RootsMagic 8

Lisa: that’s amazing. And it’s gone through many different versions. Of course, the most recent release was RootsMagic. Eight. Tell us about that. When did that come out? And what are what are we getting now?

Bruce: RootsMagic 8 came out October 2021.  In January 2021 we released a kind of public community preview. So, we did about 10 months of just letting users pound on it and complain about it and give us opinions  – you should change this, this doesn’t work right, or I like this, or I don’t like that. We were able to use a lot of that information.

We released it in October 2021 and it’s by far our biggest update. It was a total rewrite. We basically started from scratch, because there were a lot of things in the earlier versions that could really bog you down. You’d go into the older versions of RootsMagic, and you’d be looking at a screen with people, and if you wanted to see your places you’d have to pop up another screen. If you wanted to see your sources, you’d have to pop up a separate screen to see your sources. And so, you had to go into these multiple levels of depth, screen after screen. to get to things. Then, when you were ready to get back to your people, you’d have to close each pop-up screen to get back. So that was one of the things that we really wanted to fix with version 8.

In version 8 one of the big things is kind of the overall workflow to doing things. Instead of always being on a person screen, and then hopping to sources, or hopping to places or hopping to tasks or hopping to something else, and then going into that, and then when you’re done backing out, and then to go to something else, you have to go back, what we did is we created multiple views in the program. So, there’s the person view. You can be looking at any person, and if you want to see the places, you just change your view to the place view. It’s not a separate pop-up window. You can switch to that view and switch right back. And you can switch from the person view to a place view, and then switch directly from that to source view, and then directly to a task view or the address view. You can switch between these views without having to always come back to that person view. So, it really speeds up getting things done. 

Another great thing about these views is since they’re not a pop-up, whatever you’re looking at on that view stays on that view. So, if I’m looking at the places and I select a particular place, I see all the information about it. If I want to look at a source, I can switch to the sources. And when I switch back to that place view, I’m still working with the same place as I was before, I’m not having to go back into a place pop-up and then search for that place again to get back to where I was. It just it basically keeps in its’ memory a lot more things. You’re not having to search over and over for that same thing. When you’re on it, you’re on it.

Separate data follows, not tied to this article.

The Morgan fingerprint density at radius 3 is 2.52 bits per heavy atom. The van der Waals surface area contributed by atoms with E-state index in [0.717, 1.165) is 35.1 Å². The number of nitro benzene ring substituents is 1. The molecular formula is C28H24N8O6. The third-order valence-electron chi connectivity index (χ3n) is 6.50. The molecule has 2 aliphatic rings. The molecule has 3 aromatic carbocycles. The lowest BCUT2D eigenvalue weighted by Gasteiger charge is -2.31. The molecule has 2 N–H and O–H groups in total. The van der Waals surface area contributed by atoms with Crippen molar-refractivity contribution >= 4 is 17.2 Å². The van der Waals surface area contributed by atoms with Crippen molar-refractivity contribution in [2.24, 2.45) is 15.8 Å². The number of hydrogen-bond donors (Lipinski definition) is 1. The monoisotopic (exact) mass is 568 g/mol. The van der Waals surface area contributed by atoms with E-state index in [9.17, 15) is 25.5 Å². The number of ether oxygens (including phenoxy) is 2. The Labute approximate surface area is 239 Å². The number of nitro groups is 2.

Lisa: That makes a lot of sense. What you offer over an online tree is all of these different ways to look at our data.

Why Does RootsMagic Need Changing?

Is it that over the years with all the different updates those layers kind of accumulated and then it brings you to a place where it needs updating?

Bruce: Exactly!

And every time you come up with an update, we think ‘oh, we’re going to add this new feature.’ So, for example, in the past we added to do lists, and then we added research logs and then we added the ability to do more stuff with sources. Every time we added something it was like, ‘Oh, well, the best way to do that is to pop-up a new screen and put everything there.’ And every time you added a new feature, it just added another thing you had to, like going back and forth.

Now if we were to add a new type of feature, we don’t necessarily have to make a pop-up. We can create another view and make it always available so that you can switch in and out of it without losing your place within that view.

Lisa: So, it was a complete rewrite, and I know that it synchronizes with some of the online family trees websites. It had to have been an arduous process. You said that you went through months and months of user testing, which I think is fantastic. So many times, you look at a website, and you think they must never have run this past anybody who ever used it, because it doesn’t look like it runs the way a user would use it. How was that process for you? Was that a difficult decision to invest the time upfront, and have people wait until it can be launched the way you felt like it needed to be?